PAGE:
According to a recent research of more than 9,000 pets, rough collies are the most aggressive breed of dog.

Smaller dogs are more prone than mid-sized and large dogs to act violently, snarl, snap, and bark, according to research from the University of Helsinki. German Shepherds, Miniature Poodles, and Chihuahuas have all been shown to exhibit violence, yet no dog breed is inherently vicious.

The research, which was published in Scientific Reports, found that male dogs are more aggressive than female dogs, and that a puppy’s disposition can influence whether or not it would act aggressively around humans.

According to Professor Hannes Lohi of the University of Helsinki, the Long-Haired Collie, Poodle (Toy, Miniature, and Medium), and Miniature Schnauzer were the most aggressive breeds in his dataset. According to earlier research, Long-Haired Collies exhibit fearfulness while the other two varieties exhibit aggressive behavior toward strangers.

The research team discovered in other parts of the study that dogs who spend time with other dogs are generally less hostile. Unsurprisingly, Labrador Retrievers and Golden Retrievers are two of the least aggressive breeds.

Before choosing a dog, Professor Hannes stresses the value of doing your homework, saying: “The popular breeds of Labrador Retriever and Golden Retriever, as expected, were on the other end of the spectrum. People who are thinking about buying a dog should educate themselves on the history and requirements of the breed.”

Which tiny dog is the meanest?

Most people think of large breeds like pit bulls, German shepherds, Rottweilers, etc. when they think about dog bite injuries. In fact, large, aggressive canines have the strength and size to result in severe injuries or even fatalities. A 63-year-old woman was recently killed while running in southern California after being attacked by four unrestrained pit dogs.

However, there have also been instances of much smaller dogs terrifying entire towns, like the Chihuahua packs that have been prowling a neighborhood in Phoenix, Arizona. According to several locals, the tiny canines travel in bands of 8 to 15 and are making parents scared to let their children play or walk to school alone.

The fact is that dogs of any size have the ability to turn aggressive and harm people. The following six small dog breeds are thought to be more prone to undesirable behavior, such as biting and hostility. If you come into one of these breeds, take extra care not to spook the dog in any way. Just go about your business knowing that, if the dog strikes you without your fault, you may, with the aid of a knowledgeable dog bite injury attorney, make the owner or handler legally accountable for your injuries.


According to certain research, dachshunds are more likely than even the largest, most feared dogs like pit bulls and Rottweilers to attack both people and other dogs. The Dachshund’s name, which translates to “badger dog,” reflects the purpose for which it was produced in Germany: breaking into badger dens and killing badgers. You can understand why Dachshunds have such strong, obstinate personalities and never back down from a fight if you are familiar with how skilled a fighter badgers are.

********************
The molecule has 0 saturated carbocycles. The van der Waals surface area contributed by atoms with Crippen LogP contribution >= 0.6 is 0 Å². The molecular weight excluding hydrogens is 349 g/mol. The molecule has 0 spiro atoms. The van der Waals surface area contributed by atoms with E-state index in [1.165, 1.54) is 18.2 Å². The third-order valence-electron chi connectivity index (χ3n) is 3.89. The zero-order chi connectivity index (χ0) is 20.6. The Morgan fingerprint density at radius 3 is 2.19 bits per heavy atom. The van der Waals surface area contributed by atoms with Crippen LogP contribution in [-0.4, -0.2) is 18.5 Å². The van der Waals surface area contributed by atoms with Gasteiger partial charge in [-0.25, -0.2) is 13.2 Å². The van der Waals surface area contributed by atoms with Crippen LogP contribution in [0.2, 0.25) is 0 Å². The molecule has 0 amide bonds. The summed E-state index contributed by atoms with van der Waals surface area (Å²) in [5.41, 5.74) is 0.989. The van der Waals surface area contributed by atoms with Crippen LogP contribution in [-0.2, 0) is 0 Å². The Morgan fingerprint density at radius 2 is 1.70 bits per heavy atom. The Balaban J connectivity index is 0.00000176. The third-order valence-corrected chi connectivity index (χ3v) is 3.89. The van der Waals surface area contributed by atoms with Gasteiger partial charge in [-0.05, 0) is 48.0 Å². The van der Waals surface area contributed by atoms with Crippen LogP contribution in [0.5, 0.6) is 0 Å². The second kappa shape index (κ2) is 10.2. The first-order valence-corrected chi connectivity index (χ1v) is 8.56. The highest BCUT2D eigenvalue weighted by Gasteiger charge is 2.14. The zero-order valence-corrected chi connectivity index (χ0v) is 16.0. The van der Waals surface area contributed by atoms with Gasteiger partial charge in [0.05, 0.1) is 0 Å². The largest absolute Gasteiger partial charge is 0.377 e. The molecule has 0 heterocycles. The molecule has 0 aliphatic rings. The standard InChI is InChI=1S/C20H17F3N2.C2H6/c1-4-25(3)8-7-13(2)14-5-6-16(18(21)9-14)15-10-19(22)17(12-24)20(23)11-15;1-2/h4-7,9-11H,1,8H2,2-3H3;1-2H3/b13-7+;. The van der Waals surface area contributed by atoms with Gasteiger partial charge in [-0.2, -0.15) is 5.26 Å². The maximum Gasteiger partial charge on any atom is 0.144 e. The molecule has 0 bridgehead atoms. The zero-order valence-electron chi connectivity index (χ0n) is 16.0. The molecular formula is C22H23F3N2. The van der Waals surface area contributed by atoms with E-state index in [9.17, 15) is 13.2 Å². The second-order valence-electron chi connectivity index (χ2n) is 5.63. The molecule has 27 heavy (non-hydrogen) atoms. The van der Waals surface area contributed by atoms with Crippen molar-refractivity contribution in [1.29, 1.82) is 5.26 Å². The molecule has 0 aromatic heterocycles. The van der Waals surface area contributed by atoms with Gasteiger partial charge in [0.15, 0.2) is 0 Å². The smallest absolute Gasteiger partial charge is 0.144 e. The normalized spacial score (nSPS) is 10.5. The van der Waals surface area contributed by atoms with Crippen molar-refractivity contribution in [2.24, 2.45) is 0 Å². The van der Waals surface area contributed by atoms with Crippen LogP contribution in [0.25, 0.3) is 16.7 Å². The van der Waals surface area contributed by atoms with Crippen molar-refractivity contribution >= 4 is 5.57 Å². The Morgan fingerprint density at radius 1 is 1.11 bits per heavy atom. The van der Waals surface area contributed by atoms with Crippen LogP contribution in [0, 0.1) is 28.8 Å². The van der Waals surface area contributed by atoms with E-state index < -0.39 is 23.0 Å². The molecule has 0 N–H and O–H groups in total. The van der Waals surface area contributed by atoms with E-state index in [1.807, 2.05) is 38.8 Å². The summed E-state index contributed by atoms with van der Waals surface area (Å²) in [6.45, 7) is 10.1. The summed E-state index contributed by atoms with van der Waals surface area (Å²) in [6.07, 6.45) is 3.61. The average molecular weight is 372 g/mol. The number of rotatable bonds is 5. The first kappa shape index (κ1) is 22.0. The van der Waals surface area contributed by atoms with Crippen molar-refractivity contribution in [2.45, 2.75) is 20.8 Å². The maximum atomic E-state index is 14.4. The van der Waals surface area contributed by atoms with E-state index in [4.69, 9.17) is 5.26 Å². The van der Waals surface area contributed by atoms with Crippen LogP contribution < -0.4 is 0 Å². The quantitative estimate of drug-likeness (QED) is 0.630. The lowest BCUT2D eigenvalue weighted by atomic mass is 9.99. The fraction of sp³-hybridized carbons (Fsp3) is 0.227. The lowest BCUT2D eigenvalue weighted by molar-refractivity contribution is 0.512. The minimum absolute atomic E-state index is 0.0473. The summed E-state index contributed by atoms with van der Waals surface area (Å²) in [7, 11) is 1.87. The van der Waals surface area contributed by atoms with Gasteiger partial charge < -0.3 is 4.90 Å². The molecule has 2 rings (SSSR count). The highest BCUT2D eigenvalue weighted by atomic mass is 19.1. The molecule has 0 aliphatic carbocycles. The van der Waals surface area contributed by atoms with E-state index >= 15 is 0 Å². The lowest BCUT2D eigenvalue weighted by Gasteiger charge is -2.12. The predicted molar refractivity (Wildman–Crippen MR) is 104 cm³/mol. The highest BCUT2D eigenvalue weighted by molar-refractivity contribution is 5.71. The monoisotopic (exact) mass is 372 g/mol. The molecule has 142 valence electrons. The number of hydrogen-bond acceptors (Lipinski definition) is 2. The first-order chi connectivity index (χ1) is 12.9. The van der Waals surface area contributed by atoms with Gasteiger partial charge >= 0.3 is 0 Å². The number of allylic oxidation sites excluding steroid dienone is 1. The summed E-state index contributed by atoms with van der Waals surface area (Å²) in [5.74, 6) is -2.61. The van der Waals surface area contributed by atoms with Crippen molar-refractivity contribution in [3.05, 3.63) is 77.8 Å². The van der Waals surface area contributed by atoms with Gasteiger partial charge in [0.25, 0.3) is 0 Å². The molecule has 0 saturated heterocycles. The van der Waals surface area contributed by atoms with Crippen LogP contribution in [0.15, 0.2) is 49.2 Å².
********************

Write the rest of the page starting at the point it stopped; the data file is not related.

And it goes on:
Chihuahuas can weigh up to 6 pounds, but they act like much bigger dogs. Many owners find it adorable how closely they and their Chihuahuas bond and how protective they are of their owners. They permit their Chihuahuas to engage in a variety of extremely aggressive behaviors that would never be accepted in a larger dog, such as barking, snarling, lunging, etc.

Spaniel Cocker.

Some of the saddest dogs in this breed include “The cutest dog eyes you’ve ever seen. Some Cocker Spaniels, nevertheless, have a “They may have a genetic rage disorder that causes them to lash out violently for no apparent reason before returning to their normal, almost mopey selves moments later.


Children or strangers do not get along well with this breed of dog. Given that they were raised in the Chinese Imperial court and were lavished with care and attention for generations, it only makes sense that they have an impetuous, sensitive disposition.


Beagles have a very strong motivation to engage in this behavior because they were developed to hunt and follow odors. They are also impulsive and often excited. Due to this, it can be perilous for beagles to be left alone in unfamiliar settings. Even the best-trained beagles have the potential to get enthralled by a scent and escape their owners’ grasp and control. If the dog is startled or anxious, it may lash out and possibly bite.

Robert Russell

In the history of dog breeds, this tiny terrier, which was developed to hunt foxes and rats, only recently gained popularity as a pet. The primary issue with Jack Russells is that they have a lot of energy and require constant mental and physical engagement to stay calm. Unsocialized or bored Jack Russells may be dangerous.

Do little dogs have more anxiety?

Small dogs frequently have a lot of psychological baggage, ranging from biting their owners to snapping at phantom insects. McGreevy and his coworkers provide a dozen potential explanations. Genes and nurture are both involved in some of these (environment).

Nature first. Small dogs’ bad habits often result in less harm than those of big dogs. Therefore, those who adore little dogs are more likely to put up with their pets’ negative conduct. Consider biting. If the researchers are right, tiny breeds are more likely than large breeds to retain genes linked to human violence.